Baseline Versus Activity Conditions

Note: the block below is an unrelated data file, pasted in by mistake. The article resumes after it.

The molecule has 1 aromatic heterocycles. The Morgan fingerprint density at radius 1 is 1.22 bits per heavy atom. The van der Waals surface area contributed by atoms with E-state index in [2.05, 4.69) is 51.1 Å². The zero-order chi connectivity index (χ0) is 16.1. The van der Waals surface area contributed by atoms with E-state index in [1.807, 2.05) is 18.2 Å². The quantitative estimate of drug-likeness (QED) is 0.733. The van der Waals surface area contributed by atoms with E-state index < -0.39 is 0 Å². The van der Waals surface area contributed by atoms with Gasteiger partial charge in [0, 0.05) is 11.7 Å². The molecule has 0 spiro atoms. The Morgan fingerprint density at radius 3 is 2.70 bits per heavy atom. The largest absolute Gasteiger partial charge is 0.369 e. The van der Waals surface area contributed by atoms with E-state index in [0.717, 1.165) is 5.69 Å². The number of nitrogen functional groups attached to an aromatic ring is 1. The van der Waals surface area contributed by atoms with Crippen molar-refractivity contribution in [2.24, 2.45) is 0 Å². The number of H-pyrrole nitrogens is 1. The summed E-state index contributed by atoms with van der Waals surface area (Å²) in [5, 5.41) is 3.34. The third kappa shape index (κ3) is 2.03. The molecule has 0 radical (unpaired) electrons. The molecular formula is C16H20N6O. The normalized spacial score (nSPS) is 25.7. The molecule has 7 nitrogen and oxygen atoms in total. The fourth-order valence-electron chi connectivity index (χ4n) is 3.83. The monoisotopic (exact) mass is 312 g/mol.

The brain is never completely at rest. It never stops functioning and firing neuronal signals, as well as using oxygen as long as the person in question is alive. In fact, in Stark and Squire’s, 2001 studyWhen zero is not zero: The problem of ambiguous baseline conditions in fMRI, activity in the medial temporal lobe was substantially higher during rest than during several alternative baseline conditions. The effect of this elevated activity during rest was to reduce, eliminate, or even reverse the sign of the activity during task conditions relevant to memory functions. These results demonstrate that periods of rest are associated with significant cognitive activity and are therefore not an optimal baseline for cognition tasks. In order to discern baseline and activation conditions it is necessary to interpret a lot of information. This includes situations as simple as breathing. Periodic blocks may result in identical data of other variance in the data if the person breathes at a regular rate of 1 breath/5sec, and the blocks occur every 10s, thus impairing the data.